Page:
Years ago, when I began watching birds the last bird I ever thought I would see in the winter is the Baltimore oriole. Such is not the case anymore. Nowadays I realize there is a legitimate chance that one might winter in my yard.
This represents an extraordinary extension of the bird’s historic winter range. The birds have historically wintered from southern Mexico southward to Columbia.
This dramatic change came to light during the first half of the 20th century. By the 1950s, wintering Baltimore orioles were regularly seen as far north as New England.
For reasons not fully understood, Baltimore Orioles are now seen each winter wintering in small numbers throughout the state and the rest of eastern North America. Some experts suggest that this phenomenon is at least partially linked to an increase in the number of folks that now feed birds during the winter months. Who knows?
Three hundred and two reports of wintering Baltimore Orioles involving 976 individuals were submitted during the 2020 Great Backyard Bird Count. Ninety-five percent of the reports originated from a broad band of coastal states from Virginia to Texas.
Some three decades ago, my wife and I hosted our first Baltimore oriole. The bird was an immature male. Remarkably, it stayed with us throughout the entire winter. This provided the unique opportunity to observe it go through the transformation from immature, which looked like a pale version of an adult, to a mature bird decked out in bright black and orange feathers.
As expected, Baltimore orioles are wintering in Georgia again this year. I have already received two reports of folks hosting Baltimore orioles. A couple in College Park is hosting a single bird. Whereas a man in Glynn County reports he is regularly seeing three birds in his yard.
I know of two different homeowners in Warner Robins that annually host Baltimore orioles. One couple hosts more than two dozen Baltimore Orioles each year.
If you are interested in trying to attract a Baltimore oriole to your yard, you need to entice them with the right food. Let’s look at what they do and do not like to eat.
Topping the list of foods that Baltimore orioles largely avoid are most seeds. Sunflower seeds, wheat, rye and sorghum are far down on the bird’s foods list. The birds will, from time to time, eat cracked corn, pecan chips, and millet.
In comparison, they are fond of sugar water. However, most people that have been maintaining a hummingbird feeder throughout the winter in hopes of attracting a winter hummingbird never see an oriole. The reason that a Baltimore oriole has not dropped in for a quick drink of this manmade nectar could be because the birds cannot stick their large bills through the feeder’s feeding portals to reach the food.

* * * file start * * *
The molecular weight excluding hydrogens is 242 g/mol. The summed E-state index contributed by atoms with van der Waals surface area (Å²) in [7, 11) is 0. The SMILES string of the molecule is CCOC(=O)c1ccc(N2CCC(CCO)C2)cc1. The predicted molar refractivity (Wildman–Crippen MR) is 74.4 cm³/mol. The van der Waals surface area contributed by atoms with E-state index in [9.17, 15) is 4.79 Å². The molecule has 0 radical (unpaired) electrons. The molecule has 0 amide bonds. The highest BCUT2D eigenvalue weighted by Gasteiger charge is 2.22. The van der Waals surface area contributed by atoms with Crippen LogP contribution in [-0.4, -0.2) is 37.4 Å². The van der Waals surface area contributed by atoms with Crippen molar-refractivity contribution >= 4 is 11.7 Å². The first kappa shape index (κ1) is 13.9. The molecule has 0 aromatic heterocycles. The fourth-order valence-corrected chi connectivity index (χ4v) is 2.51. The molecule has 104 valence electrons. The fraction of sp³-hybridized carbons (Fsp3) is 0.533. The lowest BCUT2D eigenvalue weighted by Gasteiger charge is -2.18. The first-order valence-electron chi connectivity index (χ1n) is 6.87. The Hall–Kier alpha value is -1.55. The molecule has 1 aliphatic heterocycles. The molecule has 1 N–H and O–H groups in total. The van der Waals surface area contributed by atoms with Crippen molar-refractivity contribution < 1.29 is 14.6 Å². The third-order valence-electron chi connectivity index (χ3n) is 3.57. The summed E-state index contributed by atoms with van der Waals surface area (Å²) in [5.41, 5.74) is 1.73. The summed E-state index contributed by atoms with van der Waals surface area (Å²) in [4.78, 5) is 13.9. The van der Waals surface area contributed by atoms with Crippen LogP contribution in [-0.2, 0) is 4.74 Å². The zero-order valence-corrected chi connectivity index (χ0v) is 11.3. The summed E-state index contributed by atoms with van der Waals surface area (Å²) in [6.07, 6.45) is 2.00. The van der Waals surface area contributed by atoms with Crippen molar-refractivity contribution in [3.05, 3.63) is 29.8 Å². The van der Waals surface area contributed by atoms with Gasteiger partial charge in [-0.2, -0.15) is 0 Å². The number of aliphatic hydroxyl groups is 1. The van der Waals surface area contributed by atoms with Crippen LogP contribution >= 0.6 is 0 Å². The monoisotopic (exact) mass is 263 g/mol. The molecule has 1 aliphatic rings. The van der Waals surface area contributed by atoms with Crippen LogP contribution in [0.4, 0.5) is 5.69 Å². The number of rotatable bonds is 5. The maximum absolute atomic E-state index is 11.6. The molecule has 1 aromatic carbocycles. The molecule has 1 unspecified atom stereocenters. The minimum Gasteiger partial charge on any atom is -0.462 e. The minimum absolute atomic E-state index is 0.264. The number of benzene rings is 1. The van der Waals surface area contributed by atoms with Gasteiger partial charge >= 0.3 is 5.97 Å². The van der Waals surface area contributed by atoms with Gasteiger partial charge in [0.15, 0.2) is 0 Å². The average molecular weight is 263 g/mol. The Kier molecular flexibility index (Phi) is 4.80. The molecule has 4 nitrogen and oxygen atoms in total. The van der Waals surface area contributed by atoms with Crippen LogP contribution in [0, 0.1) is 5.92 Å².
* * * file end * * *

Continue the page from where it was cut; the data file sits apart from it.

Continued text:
This problem can be remedied in a couple of different ways. You can buy oriole feeders that are equipped with larger feeding ports. If you don’t want to go to that expense, enlarge the holes on an existing feeder. If you use a Four Fountain Feeder equipped with yellow bee guards, simply remove one or more of the guards. This will allow an oriole easy access to sugar water contained in the feeder.
Some folks have succeeded in attracting orioles with orange halves. However, I must admit, most people report this approach rarely works for them.
Since insects are an important part of the oriole’s diet, it should come as no surprise that the birds will eat suet in the wintertime. If orioles have not previously eaten suet in your yard, you might try feeding a suet containing fruit.
Baltimore orioles are fond of fruit. As such, they will feed at feeders that offer them fruits: bananas, grapes, raisins, halved apples, and blueberries.
Baltimore orioles also eat white bread, piecrust, peanut butter, and, believe it or not, powdered cake doughnuts. The first wintering Baltimore orioles I ever saw regularly fed on powdered doughnuts placed in a wire suet feeder.
That being said, the food that is considered to have the highest appeal to wintering Baltimore orioles is grape jelly. In fact, most people that feed the birds jelly insist you must use Welch’s grape jelly. It is a popular belief that this is because less expensive grape jellies don’t contain as much fruit as Welch’s.
The jelly can be placed in special feeders designed for holding jelly. I personally use small plastic sauce cups that often come with takeout food. I place cups of jelly in the corners of a platform seed feeder.
Although I have not heard of a Baltimore oriole wintering in Monroe County, I would not be surprised that one or more are currently here. Why not attempt to attract one of these special birds to your backyard? If you are successful, a Baltimore oriole will add a splash of color to your drab backyard that cannot be provided by any other winter resident.
Terry Johnson is retired Program Manager of the Georgia Nongame-Endangered Wildlife Program. He has written the informative column ‘Monroe Outdoors’ for the Reporter for many years. His book, “A Journey to Discovery,” is available at The Reporter. Email him at email@example.com.